SPONSORED:

Senate votes to make lynching a federal crime

The Senate cleared legislation on Wednesday to make lynching a federal crime. 

The bill, introduced by Sens. Kamala HarrisKamala HarrisBiden, Harris send well wishes for Father's Day The U.S. and Mexico must revamp institutions supporting their joint efforts Harris signals a potential breakthrough in US-Mexico cooperation MORE (D-Calif.), Cory BookerCory BookerCongress must act to correct flaws in the First Step Act Democrats introduce resolution apologizing to LGBT community for government discrimination Zombie Tax punishes farmers to fill DC coffers MORE (D-N.J.) and Tim ScottTimothy (Tim) Eugene ScottSen. Manchin paves way for a telehealth revolution Kerry Washington backs For the People Act: 'Black and Brown voters are being specifically targeted' The Hill's Morning Report - Presented by Facebook - Bipartisan group reaches infrastructure deal; many questions remain MORE (R-S.C.), makes lynching punishable as a hate crime. 

"This is a historic piece of legislation that would criminalize lynching, attempts to lynch and conspiracy to lynch for the first time in America's history. Lynching is part of the dark and despicable aspect of our country's history that followed slavery and many other outrages in our country," Harris said from the floor on Wednesday. 

ADVERTISEMENT

In addition to Harris, Booker and Scott, 35 other senators formally co-sponsored the bill, which was introduced in July and cleared the Judiciary Committee unanimously in October. It passed the full Senate by voice vote.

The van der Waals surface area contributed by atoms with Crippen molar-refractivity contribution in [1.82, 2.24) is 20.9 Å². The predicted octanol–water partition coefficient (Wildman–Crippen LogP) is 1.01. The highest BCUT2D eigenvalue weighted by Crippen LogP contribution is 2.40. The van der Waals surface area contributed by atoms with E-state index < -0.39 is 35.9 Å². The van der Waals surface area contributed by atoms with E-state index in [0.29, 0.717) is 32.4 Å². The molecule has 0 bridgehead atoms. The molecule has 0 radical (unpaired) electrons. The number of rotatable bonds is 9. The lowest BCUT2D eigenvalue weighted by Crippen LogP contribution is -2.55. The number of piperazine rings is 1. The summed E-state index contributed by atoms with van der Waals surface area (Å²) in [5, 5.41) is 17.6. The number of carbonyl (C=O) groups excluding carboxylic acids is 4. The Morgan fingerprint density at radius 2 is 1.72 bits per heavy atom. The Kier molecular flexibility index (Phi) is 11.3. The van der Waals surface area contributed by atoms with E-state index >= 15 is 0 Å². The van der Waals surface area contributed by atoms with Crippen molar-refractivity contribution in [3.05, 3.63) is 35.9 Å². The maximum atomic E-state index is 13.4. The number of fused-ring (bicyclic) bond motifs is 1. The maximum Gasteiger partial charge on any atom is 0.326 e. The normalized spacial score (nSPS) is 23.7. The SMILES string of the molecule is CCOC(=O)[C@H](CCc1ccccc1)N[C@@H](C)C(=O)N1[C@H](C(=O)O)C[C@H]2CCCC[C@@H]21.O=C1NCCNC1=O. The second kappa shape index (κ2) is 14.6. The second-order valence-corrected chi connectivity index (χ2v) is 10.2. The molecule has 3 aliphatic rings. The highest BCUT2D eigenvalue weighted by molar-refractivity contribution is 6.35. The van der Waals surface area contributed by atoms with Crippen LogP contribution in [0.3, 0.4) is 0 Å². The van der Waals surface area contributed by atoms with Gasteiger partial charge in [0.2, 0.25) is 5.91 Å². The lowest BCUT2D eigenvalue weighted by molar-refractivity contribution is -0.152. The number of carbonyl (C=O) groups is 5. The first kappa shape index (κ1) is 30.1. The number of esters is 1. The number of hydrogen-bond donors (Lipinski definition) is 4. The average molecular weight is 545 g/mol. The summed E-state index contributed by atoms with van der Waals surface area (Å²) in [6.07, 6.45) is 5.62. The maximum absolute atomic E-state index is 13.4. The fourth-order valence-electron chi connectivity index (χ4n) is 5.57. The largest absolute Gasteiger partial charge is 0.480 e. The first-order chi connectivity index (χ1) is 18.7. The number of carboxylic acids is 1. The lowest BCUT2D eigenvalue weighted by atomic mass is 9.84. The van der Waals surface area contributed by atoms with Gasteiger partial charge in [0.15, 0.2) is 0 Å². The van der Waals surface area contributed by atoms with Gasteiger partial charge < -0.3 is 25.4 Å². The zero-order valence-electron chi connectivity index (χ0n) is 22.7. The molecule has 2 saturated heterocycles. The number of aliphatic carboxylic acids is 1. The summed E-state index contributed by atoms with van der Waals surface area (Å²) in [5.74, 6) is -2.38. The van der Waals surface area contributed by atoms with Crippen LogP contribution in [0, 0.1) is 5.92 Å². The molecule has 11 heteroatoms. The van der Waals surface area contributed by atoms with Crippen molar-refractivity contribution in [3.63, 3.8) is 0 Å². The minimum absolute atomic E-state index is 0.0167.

Congress has tried but failed to pass anti-lynching legislation roughly 200 times since 1918, according to Harris's office. In 2005, the Senate passed a resolution apologizing to lynching victims. 

But, addressing the 2005 vote, the Senate legislation says that while an apology "moves the United States toward reconciliation and may become central to a new understanding, on which improved racial relations can be forged," legislation criminalizing lynching is still "wholly necessary and appropriate."

Booker added on Wednesday that the Senate's passage of the bill is "a very long time coming." 

"For over a century members of Congress have attempted to pass some version of a bill that would recognize lynching for what it is, a bias, motivated act of terror. ... We do know the passage of this bill, even though it cannot reverse irrevocable harm that lynching was used as a terror of suppression, the passage of this bill is a recognition of that dark past," Booker said.